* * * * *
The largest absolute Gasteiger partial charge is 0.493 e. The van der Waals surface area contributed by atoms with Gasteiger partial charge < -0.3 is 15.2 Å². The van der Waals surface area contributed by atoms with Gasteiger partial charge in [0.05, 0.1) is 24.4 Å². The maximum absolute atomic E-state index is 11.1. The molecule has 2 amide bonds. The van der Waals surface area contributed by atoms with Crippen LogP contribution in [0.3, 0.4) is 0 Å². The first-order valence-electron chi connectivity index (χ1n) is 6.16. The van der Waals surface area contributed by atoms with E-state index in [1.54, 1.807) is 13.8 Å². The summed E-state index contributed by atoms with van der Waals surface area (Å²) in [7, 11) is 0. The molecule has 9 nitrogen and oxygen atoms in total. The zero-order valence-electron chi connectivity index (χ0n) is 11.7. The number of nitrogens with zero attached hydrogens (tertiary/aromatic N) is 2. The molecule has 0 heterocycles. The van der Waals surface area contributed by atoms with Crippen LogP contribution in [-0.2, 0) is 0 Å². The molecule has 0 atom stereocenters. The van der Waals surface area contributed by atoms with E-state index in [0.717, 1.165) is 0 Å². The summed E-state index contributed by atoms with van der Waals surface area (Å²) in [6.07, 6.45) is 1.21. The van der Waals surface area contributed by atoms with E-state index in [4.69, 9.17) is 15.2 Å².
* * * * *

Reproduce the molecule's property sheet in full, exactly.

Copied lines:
The largest absolute Gasteiger partial charge is 0.493 e. The van der Waals surface area contributed by atoms with Gasteiger partial charge < -0.3 is 15.2 Å². The van der Waals surface area contributed by atoms with Gasteiger partial charge in [0.05, 0.1) is 24.4 Å². The maximum absolute atomic E-state index is 11.1. The molecule has 2 amide bonds. The van der Waals surface area contributed by atoms with Crippen LogP contribution in [0.3, 0.4) is 0 Å². The first-order valence-electron chi connectivity index (χ1n) is 6.16. The van der Waals surface area contributed by atoms with E-state index in [1.54, 1.807) is 13.8 Å². The summed E-state index contributed by atoms with van der Waals surface area (Å²) in [7, 11) is 0. The molecule has 9 nitrogen and oxygen atoms in total. The zero-order valence-electron chi connectivity index (χ0n) is 11.7. The number of nitrogens with zero attached hydrogens (tertiary/aromatic N) is 2. The molecule has 0 heterocycles. The van der Waals surface area contributed by atoms with Crippen LogP contribution in [-0.2, 0) is 0 Å². The molecule has 0 atom stereocenters. The van der Waals surface area contributed by atoms with E-state index in [0.717, 1.165) is 0 Å². The summed E-state index contributed by atoms with van der Waals surface area (Å²) in [6.07, 6.45) is 1.21. The van der Waals surface area contributed by atoms with E-state index in [4.69, 9.17) is 15.2 Å².